Within the top issues affecting Native American communities, there are some noteworthy gender differences. As reflected in Figure 2, more women than men selected the high rate of MMIW as the most important issue, with 44 percent of Native American women and 30 percent of Native American men choosing this issue. More women (34 percent) than men (29 percent) identified land rights for Native Americans as the top issue. On the other hand, more Native American men (32 percent) than women (25 percent) selected economic development on reservations as an important issue facing Native American communities.

High levels of support exist from non-Native Americans for policies to address these challenges

In addition to the survey of Native American voters, First Nations Development Institute conducted a national survey of non-Native Americans to understand the level of support the public has for Native American history and issues. First Nations Development Institutes’ 2023 National Survey of non-Native Americans (n=3,300) found that there is very limited awareness of Native American issues among the general public, but there are high levels of public support for policies to address challenges facing Native American communities, particularly after respondents were provided with some basic education about certain issues.

For instance, nearly 3 out of 4 (74 percent) non-Native American respondents agreed that the federal government should “ensure that Native American Tribes have the final say when negotiating with the federal government or states in matters that could affect their water, land, or other natural resources.” However, there is a significant partisan divide, with Democrats expressing higher support (+14 percent) than Republicans. Overall, a robust 69 percent of non-Native American Republicans and Independents also support giving Tribes the final say in issues affecting their water, land, and other natural resources.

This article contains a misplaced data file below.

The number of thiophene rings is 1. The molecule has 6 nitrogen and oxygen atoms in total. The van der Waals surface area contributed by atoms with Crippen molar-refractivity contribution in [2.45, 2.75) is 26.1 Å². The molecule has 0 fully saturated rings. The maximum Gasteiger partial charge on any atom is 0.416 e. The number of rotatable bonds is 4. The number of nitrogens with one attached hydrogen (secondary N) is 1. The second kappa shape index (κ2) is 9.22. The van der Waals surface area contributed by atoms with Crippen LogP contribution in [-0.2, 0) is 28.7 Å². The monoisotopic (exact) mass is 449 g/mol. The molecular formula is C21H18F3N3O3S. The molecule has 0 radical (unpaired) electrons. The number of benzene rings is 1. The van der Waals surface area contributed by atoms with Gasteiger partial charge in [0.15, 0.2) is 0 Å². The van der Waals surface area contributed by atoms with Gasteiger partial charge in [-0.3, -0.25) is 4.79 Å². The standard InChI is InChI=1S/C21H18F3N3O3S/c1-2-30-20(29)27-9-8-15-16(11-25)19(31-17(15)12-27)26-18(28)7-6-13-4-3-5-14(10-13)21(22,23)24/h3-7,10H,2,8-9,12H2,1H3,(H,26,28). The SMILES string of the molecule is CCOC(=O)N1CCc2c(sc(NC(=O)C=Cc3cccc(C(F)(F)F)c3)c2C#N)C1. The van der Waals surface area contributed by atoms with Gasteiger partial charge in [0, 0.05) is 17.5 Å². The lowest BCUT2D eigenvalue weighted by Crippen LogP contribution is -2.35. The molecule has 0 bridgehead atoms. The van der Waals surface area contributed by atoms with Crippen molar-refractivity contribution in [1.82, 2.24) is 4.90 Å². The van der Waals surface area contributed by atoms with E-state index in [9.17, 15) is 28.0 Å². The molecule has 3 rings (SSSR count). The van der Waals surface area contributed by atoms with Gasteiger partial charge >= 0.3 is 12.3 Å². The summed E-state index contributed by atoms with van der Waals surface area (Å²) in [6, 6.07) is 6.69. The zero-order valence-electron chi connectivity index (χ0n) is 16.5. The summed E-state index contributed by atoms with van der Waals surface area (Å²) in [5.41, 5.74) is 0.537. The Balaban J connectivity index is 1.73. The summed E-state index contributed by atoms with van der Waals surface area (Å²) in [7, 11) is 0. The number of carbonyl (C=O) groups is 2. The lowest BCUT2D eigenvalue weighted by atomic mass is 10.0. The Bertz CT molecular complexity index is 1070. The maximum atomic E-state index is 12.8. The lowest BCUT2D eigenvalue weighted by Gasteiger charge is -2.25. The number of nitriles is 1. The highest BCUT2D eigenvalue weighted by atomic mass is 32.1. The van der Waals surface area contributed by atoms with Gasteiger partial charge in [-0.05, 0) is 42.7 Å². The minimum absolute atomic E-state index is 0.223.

There is also wide support among non-Native Americans to provide resources to help improve economic development opportunities for Native American communities. For instance, 73 percent of Americans say they support increasing the amount of money the United States spends to reduce poverty, improve health care, and improve educational opportunities within Native American communities. The majority of non-Native Americans (61 percent) also support the government “providing business and industry special tax breaks for locating Tribal areas or reservations.”

One of the goals of First Nations’ 2023 National Survey was to evaluate whether providing Americans with basic information about some salient Native American policy issues helped improve support for policies important to Native Americans. This includes MMIW, the issue identified as the most important to Native Americans.

As part of the survey’s quasi-experimental design, half of the survey respondents were provided with the following factual prompt about MMIW: “In the United States, violence against Native American women is higher than violence against women in all other racial and ethnic groups. In fact, 85% of Native American women report experiencing violence including sexual assault, domestic violence, and rape over the course of their lifetime and Native American women are three times more likely to be murdered than White women.”